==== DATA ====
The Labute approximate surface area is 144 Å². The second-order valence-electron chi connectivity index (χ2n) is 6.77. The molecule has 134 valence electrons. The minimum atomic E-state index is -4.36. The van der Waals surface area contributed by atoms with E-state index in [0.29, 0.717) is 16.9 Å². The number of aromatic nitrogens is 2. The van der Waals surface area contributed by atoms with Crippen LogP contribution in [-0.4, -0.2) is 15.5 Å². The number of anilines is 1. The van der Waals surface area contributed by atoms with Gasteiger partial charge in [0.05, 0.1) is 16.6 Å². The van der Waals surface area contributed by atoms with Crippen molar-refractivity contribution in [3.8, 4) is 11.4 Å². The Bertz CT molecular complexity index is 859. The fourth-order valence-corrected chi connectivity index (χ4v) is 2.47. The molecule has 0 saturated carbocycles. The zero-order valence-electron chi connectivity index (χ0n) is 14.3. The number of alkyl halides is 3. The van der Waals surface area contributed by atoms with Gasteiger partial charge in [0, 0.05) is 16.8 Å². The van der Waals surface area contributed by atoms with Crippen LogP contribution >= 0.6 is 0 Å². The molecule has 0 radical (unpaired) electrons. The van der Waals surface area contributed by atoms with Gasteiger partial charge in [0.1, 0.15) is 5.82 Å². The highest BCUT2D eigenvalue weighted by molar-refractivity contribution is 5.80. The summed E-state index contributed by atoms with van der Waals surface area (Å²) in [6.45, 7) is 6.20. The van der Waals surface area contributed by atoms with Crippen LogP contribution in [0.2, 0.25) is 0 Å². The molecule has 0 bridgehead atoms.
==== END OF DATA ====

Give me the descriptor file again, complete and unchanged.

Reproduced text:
The Labute approximate surface area is 144 Å². The second-order valence-electron chi connectivity index (χ2n) is 6.77. The molecule has 134 valence electrons. The minimum atomic E-state index is -4.36. The van der Waals surface area contributed by atoms with E-state index in [0.29, 0.717) is 16.9 Å². The number of aromatic nitrogens is 2. The van der Waals surface area contributed by atoms with Crippen LogP contribution in [-0.4, -0.2) is 15.5 Å². The number of anilines is 1. The van der Waals surface area contributed by atoms with Gasteiger partial charge in [0.05, 0.1) is 16.6 Å². The van der Waals surface area contributed by atoms with Crippen molar-refractivity contribution in [3.8, 4) is 11.4 Å². The Bertz CT molecular complexity index is 859. The fourth-order valence-corrected chi connectivity index (χ4v) is 2.47. The molecule has 0 saturated carbocycles. The zero-order valence-electron chi connectivity index (χ0n) is 14.3. The number of alkyl halides is 3. The van der Waals surface area contributed by atoms with Gasteiger partial charge in [0, 0.05) is 16.8 Å². The van der Waals surface area contributed by atoms with Crippen LogP contribution >= 0.6 is 0 Å². The molecule has 0 radical (unpaired) electrons. The van der Waals surface area contributed by atoms with Gasteiger partial charge in [0.1, 0.15) is 5.82 Å². The highest BCUT2D eigenvalue weighted by molar-refractivity contribution is 5.80. The summed E-state index contributed by atoms with van der Waals surface area (Å²) in [6.45, 7) is 6.20. The van der Waals surface area contributed by atoms with Crippen LogP contribution in [0.2, 0.25) is 0 Å². The molecule has 0 bridgehead atoms.